Most nations have their founding fathers. The people look upon them with veneration for their far-sighted vision, courage and strategy that they had employed to unifying their nations territorially, politically and culturally. For instance, Sun Yat-sen of China, George Washington of the USA, Otto von Bismarck of Germany, Giuseppe Garibaldi of Italy and Peter the Great of Russia have been revered as founding fathers and the sources of inspiration for their people generation after generation. In a similar vein, Prithvi Narayan (PN) Shah is the architect of Nepal, who unified over 50 scattered principalities into a nation-state. As a king of tiny state of Gorkha, he successfully accomplished the unification campaign at a difficult time when the British Empire began to swallow up Indian states one after another in the subcontinent while micro principalities were embroiled in internecine conflicts. He succeeded to prevent the East India Company from penetrating into the heart of Himalayas with his brilliant military strategy, astuteness, indigenous insight and people-centric approach. There should be no dispute regarding the distinguished place of PN Shah in the modern history of Nepal but lack of understanding of Nepali history, geopolitical reality of unification time and fallacious Western propaganda have led some sections of people to denigrate the nation’s founder. A damaging misconception came into full play during the Maoist insurgency that did everything to undo his legacy. The very misconstruction largely emanates from parochial hypothesis that he represented a feudal class. This sort of misreading was even strong in towering political figures such as BP Koirala and Pushpa Lal Shrestha, who had spearheaded democratic and communist movements. Their assessment of PN Shah was quite problematic and revealed their poor contextual awareness and objective conditions of states waiting for territorial integration. In his write-up ‘Nationality: Nepali Context,’ BP Koirala stated that the expansion of Gorkha state was not a national unification drive. He says: “The rulers of that time were neither inspired by Nepali national feelings, nor the expansion of Gorkha state, its mechanism, soldiers or officers of Gorkha battalion was nationalist. There was not a cordial behaviour with the conquered kings and provinces.” BP went on to argue that Gorkhali kings did not have the character of national leaders but that of a victor. Pushpa Lal, in his book ‘Nepali People’s Movement: An Analysis’ has described PN Shah as a feudal lord and his unification campaign as the climax of establishing centralised feudal power, which he claimed began from Manadev I. He insisted that it took 45 years to determine the present border by ‘abolishing’ the borders of other states following the victory of Kathmandu Valley in 1769. In his Dibya Updesh, PN Shah says: “If the citizens are wealthy, the country is strong. The king's storehouse is his people.” Pushpa Lal has erroneously interpreted it stating that Royal family and their courtiers can fatten up by increasing the exploitation of people. It becomes apparent that BP and Pushpa Lal had tried to see PN Shah and his unification campaign from politician’s lens of 20th century, not statesmanship approach, and forgot how the world looked like in the 18th century. It is BP’s myopia to conclude that the process of nation-building started after the 1816 Sugauli Treaty that forced Nepal to cede about one-third territory. The argument that PN Shah was not a leader of national character and that he acted like a conqueror contradicts the truth. PN Shah had embraced pluralism for nation-building with active defence, economic mercantilism, egalitarian social policy, cultural nationalism and balancing sort of geopolitics to bring about prosperity in the unified nation. Unlike in the West where the victors ran riots, destroying the religion, culture and history of the routed states and usurping their wealth, PN Shah guaranteed protection to the people’s rights to their traditional practices, languages, cultures and religions in defeated states. Bhanu Bhakta Acharya’s Ramayan heralded renaissance in the field of Nepali language and culture, which served as the emotional glue and the soul of unified nation. Pushpa Lal talked about the ‘extermination’ of small principalities but how could the country be unified if all divided states were not brought into a single state? Gorkhali warriors did not behave as war lords as claimed by Pushpa Lal. They had shown patriotic zeal and fought tooth and nail against British imperialism. PN Shah himself spent most of his time in the battlefield like a common soldier and had close calls for several times. His campaign was not expansionist as asserted by BP. It was a great unification drive aimed at uniting the people of common nationalities, culture, religions and languages into one whole, a robust Nepali state. It is perplexing that BP and Pushpa Lal refused to appreciate PN Shah for saving Nepal from falling into the clutches of foreign invaders. How could they pride themselves as iconic leaders of Nepal if PN Shah had not unified the country?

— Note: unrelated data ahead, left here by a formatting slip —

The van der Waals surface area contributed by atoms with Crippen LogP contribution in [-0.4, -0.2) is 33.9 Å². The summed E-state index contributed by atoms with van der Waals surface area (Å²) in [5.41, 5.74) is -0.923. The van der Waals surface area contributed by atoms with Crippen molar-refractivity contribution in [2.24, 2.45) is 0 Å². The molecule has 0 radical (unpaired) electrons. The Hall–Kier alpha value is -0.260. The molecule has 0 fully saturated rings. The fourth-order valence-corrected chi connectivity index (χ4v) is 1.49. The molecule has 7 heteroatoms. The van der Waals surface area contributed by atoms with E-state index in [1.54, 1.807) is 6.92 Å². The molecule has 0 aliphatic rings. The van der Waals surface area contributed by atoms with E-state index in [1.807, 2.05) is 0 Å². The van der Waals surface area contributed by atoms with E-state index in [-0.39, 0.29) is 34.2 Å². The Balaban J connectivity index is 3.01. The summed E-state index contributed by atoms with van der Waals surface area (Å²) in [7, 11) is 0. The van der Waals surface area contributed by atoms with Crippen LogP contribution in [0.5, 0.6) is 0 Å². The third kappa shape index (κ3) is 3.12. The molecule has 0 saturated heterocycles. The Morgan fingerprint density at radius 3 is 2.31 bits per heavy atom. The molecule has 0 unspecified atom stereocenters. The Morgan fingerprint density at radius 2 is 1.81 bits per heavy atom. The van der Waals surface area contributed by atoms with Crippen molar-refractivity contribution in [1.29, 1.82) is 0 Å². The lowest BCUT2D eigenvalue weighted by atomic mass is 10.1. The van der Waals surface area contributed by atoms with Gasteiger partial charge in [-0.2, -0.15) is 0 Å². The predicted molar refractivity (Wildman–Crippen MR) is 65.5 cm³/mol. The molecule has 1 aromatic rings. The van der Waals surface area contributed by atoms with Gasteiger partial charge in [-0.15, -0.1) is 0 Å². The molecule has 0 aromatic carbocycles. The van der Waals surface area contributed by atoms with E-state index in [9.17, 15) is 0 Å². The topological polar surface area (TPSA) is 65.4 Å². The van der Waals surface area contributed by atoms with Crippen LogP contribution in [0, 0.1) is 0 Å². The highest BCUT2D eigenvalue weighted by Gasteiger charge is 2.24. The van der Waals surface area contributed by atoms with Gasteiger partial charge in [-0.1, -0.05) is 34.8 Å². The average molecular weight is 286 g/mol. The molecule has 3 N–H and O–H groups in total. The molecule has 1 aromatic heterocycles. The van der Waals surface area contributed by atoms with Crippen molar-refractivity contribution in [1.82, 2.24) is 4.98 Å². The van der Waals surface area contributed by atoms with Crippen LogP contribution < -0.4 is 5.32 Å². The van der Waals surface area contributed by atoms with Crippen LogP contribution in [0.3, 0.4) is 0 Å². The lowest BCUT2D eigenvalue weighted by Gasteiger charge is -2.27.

(Deputy Executive Editor of The Rising Nepal, Subedi writes regularly on politics, foreign affairs and other contemporary issues. email@example.com)